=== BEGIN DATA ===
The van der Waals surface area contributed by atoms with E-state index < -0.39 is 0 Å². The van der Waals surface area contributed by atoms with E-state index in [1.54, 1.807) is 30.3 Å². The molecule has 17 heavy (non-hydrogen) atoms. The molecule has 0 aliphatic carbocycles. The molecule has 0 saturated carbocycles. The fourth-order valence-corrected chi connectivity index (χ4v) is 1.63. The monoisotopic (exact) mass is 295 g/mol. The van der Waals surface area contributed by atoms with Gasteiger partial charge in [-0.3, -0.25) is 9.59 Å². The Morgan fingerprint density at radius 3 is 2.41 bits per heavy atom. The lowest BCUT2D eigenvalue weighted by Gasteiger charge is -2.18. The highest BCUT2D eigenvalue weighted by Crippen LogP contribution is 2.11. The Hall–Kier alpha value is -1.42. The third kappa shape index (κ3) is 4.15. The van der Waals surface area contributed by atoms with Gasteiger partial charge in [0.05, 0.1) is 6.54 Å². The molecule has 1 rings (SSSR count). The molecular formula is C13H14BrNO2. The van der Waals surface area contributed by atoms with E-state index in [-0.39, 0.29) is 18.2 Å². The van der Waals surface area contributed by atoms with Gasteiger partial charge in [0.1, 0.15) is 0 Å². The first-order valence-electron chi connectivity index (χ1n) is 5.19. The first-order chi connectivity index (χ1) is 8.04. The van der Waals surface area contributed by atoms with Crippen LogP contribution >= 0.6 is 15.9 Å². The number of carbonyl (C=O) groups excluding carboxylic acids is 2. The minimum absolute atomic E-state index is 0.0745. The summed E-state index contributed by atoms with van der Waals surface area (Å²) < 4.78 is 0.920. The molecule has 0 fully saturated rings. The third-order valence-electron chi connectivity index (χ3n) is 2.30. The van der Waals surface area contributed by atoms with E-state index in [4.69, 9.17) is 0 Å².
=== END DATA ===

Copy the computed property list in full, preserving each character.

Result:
The van der Waals surface area contributed by atoms with E-state index < -0.39 is 0 Å². The van der Waals surface area contributed by atoms with E-state index in [1.54, 1.807) is 30.3 Å². The molecule has 17 heavy (non-hydrogen) atoms. The molecule has 0 aliphatic carbocycles. The molecule has 0 saturated carbocycles. The fourth-order valence-corrected chi connectivity index (χ4v) is 1.63. The monoisotopic (exact) mass is 295 g/mol. The van der Waals surface area contributed by atoms with Gasteiger partial charge in [-0.3, -0.25) is 9.59 Å². The Morgan fingerprint density at radius 3 is 2.41 bits per heavy atom. The lowest BCUT2D eigenvalue weighted by Gasteiger charge is -2.18. The highest BCUT2D eigenvalue weighted by Crippen LogP contribution is 2.11. The Hall–Kier alpha value is -1.42. The third kappa shape index (κ3) is 4.15. The van der Waals surface area contributed by atoms with Gasteiger partial charge in [0.05, 0.1) is 6.54 Å². The molecule has 1 rings (SSSR count). The molecular formula is C13H14BrNO2. The van der Waals surface area contributed by atoms with E-state index in [-0.39, 0.29) is 18.2 Å². The van der Waals surface area contributed by atoms with Gasteiger partial charge in [0.1, 0.15) is 0 Å². The first-order valence-electron chi connectivity index (χ1n) is 5.19. The first-order chi connectivity index (χ1) is 8.04. The van der Waals surface area contributed by atoms with Crippen LogP contribution >= 0.6 is 15.9 Å². The number of carbonyl (C=O) groups excluding carboxylic acids is 2. The minimum absolute atomic E-state index is 0.0745. The summed E-state index contributed by atoms with van der Waals surface area (Å²) < 4.78 is 0.920. The molecule has 0 fully saturated rings. The third-order valence-electron chi connectivity index (χ3n) is 2.30. The van der Waals surface area contributed by atoms with E-state index in [4.69, 9.17) is 0 Å².